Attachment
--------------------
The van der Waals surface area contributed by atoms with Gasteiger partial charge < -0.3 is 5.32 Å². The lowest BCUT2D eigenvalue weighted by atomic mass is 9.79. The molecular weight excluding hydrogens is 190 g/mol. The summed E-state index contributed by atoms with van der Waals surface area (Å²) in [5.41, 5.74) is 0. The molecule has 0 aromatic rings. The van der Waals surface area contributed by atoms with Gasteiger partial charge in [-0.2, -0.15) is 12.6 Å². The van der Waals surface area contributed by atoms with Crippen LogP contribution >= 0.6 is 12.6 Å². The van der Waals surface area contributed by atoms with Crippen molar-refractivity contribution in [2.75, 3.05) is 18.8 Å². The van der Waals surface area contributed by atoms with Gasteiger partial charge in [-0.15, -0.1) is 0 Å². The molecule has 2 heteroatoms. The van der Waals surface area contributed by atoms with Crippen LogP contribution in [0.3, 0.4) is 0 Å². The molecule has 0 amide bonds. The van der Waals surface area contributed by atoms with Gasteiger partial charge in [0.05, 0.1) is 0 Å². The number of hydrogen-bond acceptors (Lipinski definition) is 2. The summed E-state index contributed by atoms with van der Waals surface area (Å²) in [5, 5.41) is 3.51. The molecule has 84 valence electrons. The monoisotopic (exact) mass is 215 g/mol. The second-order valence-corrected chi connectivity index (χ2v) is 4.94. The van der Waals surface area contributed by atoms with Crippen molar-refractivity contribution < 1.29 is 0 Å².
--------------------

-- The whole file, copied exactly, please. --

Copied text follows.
The van der Waals surface area contributed by atoms with Gasteiger partial charge < -0.3 is 5.32 Å². The lowest BCUT2D eigenvalue weighted by atomic mass is 9.79. The molecular weight excluding hydrogens is 190 g/mol. The summed E-state index contributed by atoms with van der Waals surface area (Å²) in [5.41, 5.74) is 0. The molecule has 0 aromatic rings. The van der Waals surface area contributed by atoms with Gasteiger partial charge in [-0.2, -0.15) is 12.6 Å². The van der Waals surface area contributed by atoms with Crippen LogP contribution >= 0.6 is 12.6 Å². The van der Waals surface area contributed by atoms with Crippen molar-refractivity contribution in [2.75, 3.05) is 18.8 Å². The van der Waals surface area contributed by atoms with Gasteiger partial charge in [-0.15, -0.1) is 0 Å². The molecule has 2 heteroatoms. The van der Waals surface area contributed by atoms with Crippen LogP contribution in [0.3, 0.4) is 0 Å². The molecule has 0 amide bonds. The van der Waals surface area contributed by atoms with Gasteiger partial charge in [0.05, 0.1) is 0 Å². The number of hydrogen-bond acceptors (Lipinski definition) is 2. The summed E-state index contributed by atoms with van der Waals surface area (Å²) in [5, 5.41) is 3.51. The molecule has 84 valence electrons. The monoisotopic (exact) mass is 215 g/mol. The second-order valence-corrected chi connectivity index (χ2v) is 4.94. The van der Waals surface area contributed by atoms with Crippen molar-refractivity contribution < 1.29 is 0 Å².